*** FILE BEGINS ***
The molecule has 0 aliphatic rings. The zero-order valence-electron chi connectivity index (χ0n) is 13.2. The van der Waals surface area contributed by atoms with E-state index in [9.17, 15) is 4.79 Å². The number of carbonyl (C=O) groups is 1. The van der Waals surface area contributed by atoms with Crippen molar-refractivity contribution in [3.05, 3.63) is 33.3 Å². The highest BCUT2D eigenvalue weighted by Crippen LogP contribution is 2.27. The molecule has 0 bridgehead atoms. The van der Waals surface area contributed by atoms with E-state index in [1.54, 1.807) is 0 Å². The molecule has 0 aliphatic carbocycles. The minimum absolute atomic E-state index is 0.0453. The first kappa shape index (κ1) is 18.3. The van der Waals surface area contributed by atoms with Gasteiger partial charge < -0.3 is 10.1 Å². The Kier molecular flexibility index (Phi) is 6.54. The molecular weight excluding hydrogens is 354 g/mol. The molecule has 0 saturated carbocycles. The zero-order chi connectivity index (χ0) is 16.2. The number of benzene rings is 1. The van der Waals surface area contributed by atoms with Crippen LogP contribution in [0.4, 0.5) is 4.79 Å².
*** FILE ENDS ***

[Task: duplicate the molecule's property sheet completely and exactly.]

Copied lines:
The molecule has 0 aliphatic rings. The zero-order valence-electron chi connectivity index (χ0n) is 13.2. The van der Waals surface area contributed by atoms with E-state index in [9.17, 15) is 4.79 Å². The number of carbonyl (C=O) groups is 1. The van der Waals surface area contributed by atoms with Crippen molar-refractivity contribution in [3.05, 3.63) is 33.3 Å². The highest BCUT2D eigenvalue weighted by Crippen LogP contribution is 2.27. The molecule has 0 bridgehead atoms. The van der Waals surface area contributed by atoms with E-state index in [1.54, 1.807) is 0 Å². The molecule has 0 aliphatic carbocycles. The minimum absolute atomic E-state index is 0.0453. The first kappa shape index (κ1) is 18.3. The van der Waals surface area contributed by atoms with Gasteiger partial charge < -0.3 is 10.1 Å². The Kier molecular flexibility index (Phi) is 6.54. The molecular weight excluding hydrogens is 354 g/mol. The molecule has 0 saturated carbocycles. The zero-order chi connectivity index (χ0) is 16.2. The number of benzene rings is 1. The van der Waals surface area contributed by atoms with Crippen LogP contribution in [0.4, 0.5) is 4.79 Å².